Wednesday, September 29, 2010

An Enchanted Evening for Art, Too

Abandoned charcoal self-portrait of Art.
Art lived in Southampton with his parents. He had served in the Navy from 1945 to 1947, returning home at the age of 21. He was working at Roulston’s, a chain grocery store managed by Rod Pierson, a distant relative. Art was quiet, but enjoyed having a good time with his friends. Joe Cerullo and Bruno Marcincuk were close friends and drinking buddies, and Helen Darby was among the girls they knew in town.

Helen was popular in the local community. A party at her house would be attended by young ladies, as well as the available young men, many of them fresh from the service and just starting to build lives for themselves in the charming resort community.

This particular party was one of many that Art attended around that time, but with one distinct difference. When the song “Some Enchanted Evening” came on, he suddenly noticed the statuesque brunette across the room and their eyes met.

They talked for awhile, and liked each other right from the start.

But this was a party, after all, and each of them talked to other people as well. When it was time to go, June allowed another young man to drive her home that night. She liked Art very much, but the other fellow was interesting, too. As for Art, he was always very slow to anger – he hardly ever got angry at all – but he was distinctly unpleased that someone else was taking June home. Fortunately, he had asked her for her phone number and he called the next day.

(On Friday, more on the summer of 1949…)

Countdown: Correspondence begins in 2 days.

© 2010 Lee Price

Monday, September 27, 2010

June's Enchanted Evening

June and Art met on Memorial Day, May 30, 1949. The song “Some Enchanted Evening” was playing in the background.

Hand-tinted photo of June by the
radio at her Riverhead home.
“Some enchanted evening
When you find your true love,
When you feel her call you
Across a crowded room,
Then fly to her side,
And make her your own...”

While the song was playing, their eyes met across a crowded room.

The song was new but everyone already knew it. It was from South Pacific, the wildly popular Rodgers and Hammerstein musical that had opened on Broadway the previous month. Artists were already rushing to cover it, and 1949 would see versions of it by Ezio Pinza (original Broadway cast recording), Frank Sinatra, Bing Crosby, Jo Stafford, and Al Jolson. They may very well have heard Perry Como’s version, which was released on May 24 and was destined to be the version that placed highest on the charts.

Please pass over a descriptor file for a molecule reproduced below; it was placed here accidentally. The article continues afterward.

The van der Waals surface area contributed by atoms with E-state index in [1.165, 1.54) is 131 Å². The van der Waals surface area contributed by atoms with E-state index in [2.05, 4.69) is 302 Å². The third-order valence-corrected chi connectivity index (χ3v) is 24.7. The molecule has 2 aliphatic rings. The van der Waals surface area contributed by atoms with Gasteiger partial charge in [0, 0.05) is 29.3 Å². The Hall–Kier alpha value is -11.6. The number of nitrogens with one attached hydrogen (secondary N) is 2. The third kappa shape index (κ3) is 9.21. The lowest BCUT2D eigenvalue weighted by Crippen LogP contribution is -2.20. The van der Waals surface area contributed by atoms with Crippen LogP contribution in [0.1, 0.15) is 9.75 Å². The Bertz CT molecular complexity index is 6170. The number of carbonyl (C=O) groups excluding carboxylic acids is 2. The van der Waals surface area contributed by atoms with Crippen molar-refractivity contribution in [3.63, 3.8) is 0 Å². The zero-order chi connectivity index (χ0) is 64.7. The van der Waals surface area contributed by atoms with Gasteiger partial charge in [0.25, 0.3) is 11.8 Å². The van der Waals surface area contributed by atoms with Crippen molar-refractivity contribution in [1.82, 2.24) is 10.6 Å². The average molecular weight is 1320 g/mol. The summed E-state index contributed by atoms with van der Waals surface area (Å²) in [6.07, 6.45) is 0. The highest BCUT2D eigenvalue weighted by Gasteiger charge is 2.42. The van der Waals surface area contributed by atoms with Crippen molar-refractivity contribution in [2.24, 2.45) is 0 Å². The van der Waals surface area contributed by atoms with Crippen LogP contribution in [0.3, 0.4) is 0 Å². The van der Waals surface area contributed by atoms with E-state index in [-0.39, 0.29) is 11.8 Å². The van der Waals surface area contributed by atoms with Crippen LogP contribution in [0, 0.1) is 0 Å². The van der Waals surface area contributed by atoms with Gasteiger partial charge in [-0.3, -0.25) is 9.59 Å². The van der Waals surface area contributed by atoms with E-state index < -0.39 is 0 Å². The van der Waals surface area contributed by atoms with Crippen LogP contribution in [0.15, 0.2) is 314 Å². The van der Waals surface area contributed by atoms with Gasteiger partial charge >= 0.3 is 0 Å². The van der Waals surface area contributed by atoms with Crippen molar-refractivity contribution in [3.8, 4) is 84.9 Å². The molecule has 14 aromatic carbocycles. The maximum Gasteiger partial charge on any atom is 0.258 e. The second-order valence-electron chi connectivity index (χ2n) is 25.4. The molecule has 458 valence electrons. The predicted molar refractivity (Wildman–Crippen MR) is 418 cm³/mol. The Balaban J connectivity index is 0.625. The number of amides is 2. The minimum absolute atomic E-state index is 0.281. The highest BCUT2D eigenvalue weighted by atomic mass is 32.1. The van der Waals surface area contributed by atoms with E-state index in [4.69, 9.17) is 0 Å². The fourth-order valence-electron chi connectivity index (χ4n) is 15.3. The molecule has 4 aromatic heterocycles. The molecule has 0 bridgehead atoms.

“Once you have found her,
Never let her go!”

June hadn’t planned to attend the party. She was perfectly content to stay at home and listen to the radio with her parents. It was her mother who insisted that she get out of the house and go have some fun.

The occasion was a house party at Helen Darby’s home in Southampton, Long Island. June lived thirty minutes’ drive to the west in Riverhead, and Helen was not a close friend. Helen was more a friend of Jane’s, June’s roommate from New York City during the 1948-49 school year. June was invited because she was a friend of Jane’s.

With pressure from her mother, as well as from Jane and Jane’s friends, June decided to put in an appearance at Helen’s. And at some point in the party, “Some Enchanted Evening” played on either the radio or a phonograph. It was a life-changing moment.

Later that evening, June went home with another fellow.

(On Wednesday, more on that party...)

Countdown:  Correspondence begins in 4 days.

© 2010 Lee Price

Saturday, September 25, 2010

The Story of June and Art

We have 180 letters that tell the story of the courtship of June Virginia Anderson and Arthur Werner Price. The story told in these letters begins on October 1, 1949, and – as far as this blog is concerned – ends on Sept. 1, 1951.

From October 1949 through May 1950, June and Art’s love letters fly back and forth between New York City (where June was attending school) and Southampton, Long Island (where Art was working in a grocery store while attending local art classes). We plan to blog these letters real time, minus 61 years.

From June 1950 to August 1951, June and Art’s letter writing significantly decreased. Months go by without a letter. Our plan is to condense these few remaining letters into our three months of June, July, and August, and conclude the blog on September 1, 2011.

We are very fortunate in not only having the letters – which vividly recall a New York City and a Long Island that no longer exist – but also their artwork. And June and Art were very talented artists (see gallery on the right for a sample).

Five days from now, on October 1, we’ll begin blogging the letters real time. But before that, we’ll fill in a little of the unfolding story of June and Art in the summer before the letters began, particularly their first meeting on Memorial Day, May 30, 1949.

(On Monday, Helen Darby’s party on Memorial Day…)

Countdown:  Correspondence begins in 6 days.

© 2010 Lee Price